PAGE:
Facebook is offering new tools for charity fundraising, for marking yourself safe during a crisis and for helping others – or asking for help – after a natural disaster.
The social network made the announcements Thursday in New York at its Social Good Forum, a first-of-its-kind event it hopes to repeat in coming years. The company has dozens of engineers who work on its relatively new “social good” team creating tools for users to help their friends or the world around them.
“The philosophy of everything we do at Facebook is that our community can teach us what we need to do,” CEO Mark Zuckerberg said in a video played at the event. “And our job is to learn as quickly as we can and keep on getting better and better.”
A tool called “Safety Check” lets Facebook users mark themselves safe during a crisis, whether that’s a natural disaster, bombing or something else. Once someone marks themselves safe, their friends are automatically notified that they have been accounted for.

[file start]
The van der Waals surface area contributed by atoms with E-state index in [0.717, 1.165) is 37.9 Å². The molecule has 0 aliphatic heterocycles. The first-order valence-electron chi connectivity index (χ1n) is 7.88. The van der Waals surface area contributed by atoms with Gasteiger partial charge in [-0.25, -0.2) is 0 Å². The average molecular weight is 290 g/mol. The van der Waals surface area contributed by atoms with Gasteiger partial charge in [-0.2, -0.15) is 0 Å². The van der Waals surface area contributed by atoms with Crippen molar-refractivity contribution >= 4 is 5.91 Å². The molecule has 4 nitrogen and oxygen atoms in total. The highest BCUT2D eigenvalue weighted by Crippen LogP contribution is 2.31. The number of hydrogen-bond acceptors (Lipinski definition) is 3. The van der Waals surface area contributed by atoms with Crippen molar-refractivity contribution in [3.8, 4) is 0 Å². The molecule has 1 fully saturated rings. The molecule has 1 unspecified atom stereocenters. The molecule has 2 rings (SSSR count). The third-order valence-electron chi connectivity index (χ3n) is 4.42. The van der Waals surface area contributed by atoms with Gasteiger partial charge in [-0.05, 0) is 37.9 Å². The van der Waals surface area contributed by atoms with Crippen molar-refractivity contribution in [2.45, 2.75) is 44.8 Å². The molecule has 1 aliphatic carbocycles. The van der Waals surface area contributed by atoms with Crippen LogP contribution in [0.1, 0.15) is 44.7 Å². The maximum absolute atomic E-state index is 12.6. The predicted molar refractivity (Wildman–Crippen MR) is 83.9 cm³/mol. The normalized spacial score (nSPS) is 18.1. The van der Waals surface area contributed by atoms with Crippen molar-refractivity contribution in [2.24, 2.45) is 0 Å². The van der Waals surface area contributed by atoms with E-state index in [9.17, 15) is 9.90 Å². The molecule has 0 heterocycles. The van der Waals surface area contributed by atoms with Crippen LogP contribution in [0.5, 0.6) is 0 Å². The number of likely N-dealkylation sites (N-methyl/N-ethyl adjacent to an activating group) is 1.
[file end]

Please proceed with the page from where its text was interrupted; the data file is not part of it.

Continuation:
At first, Facebook activated the tool in areas where disaster struck. Now, Facebook says it will stop its own activations, handing it off to users instead. How? When a lot of people are posting about an incident (stuff like “was that an earthquake?”), they might get a notification to let friends know they are OK, using safety check. If they do, they can invite other friends to do the same, and so on.
Beginning early next year, a tool called “community help” will let users offer and receive shelter, food or other types of help during crises. People have already been doing this on Facebook and Twitter, using hashtags such as #PorteOuverte (open door) after last year’s attacks in Paris that left 130 people dead.
But it was often difficult to pair up. The new feature aims to streamline this. People will be able to select categories to get or offer help with, such as food and water, transportation, baby items or shelter. Once they do, they can use Facebook Messenger to arrange the details.
Facebook started letting charities raise money directly through its platform over the summer. At the time, users could choose from 100 US nonprofits. Now, that number is 750,000 and growing. People can also add donation buttons to their Facebook Live videos to raise money – but only for actual charities, not a dream vacation.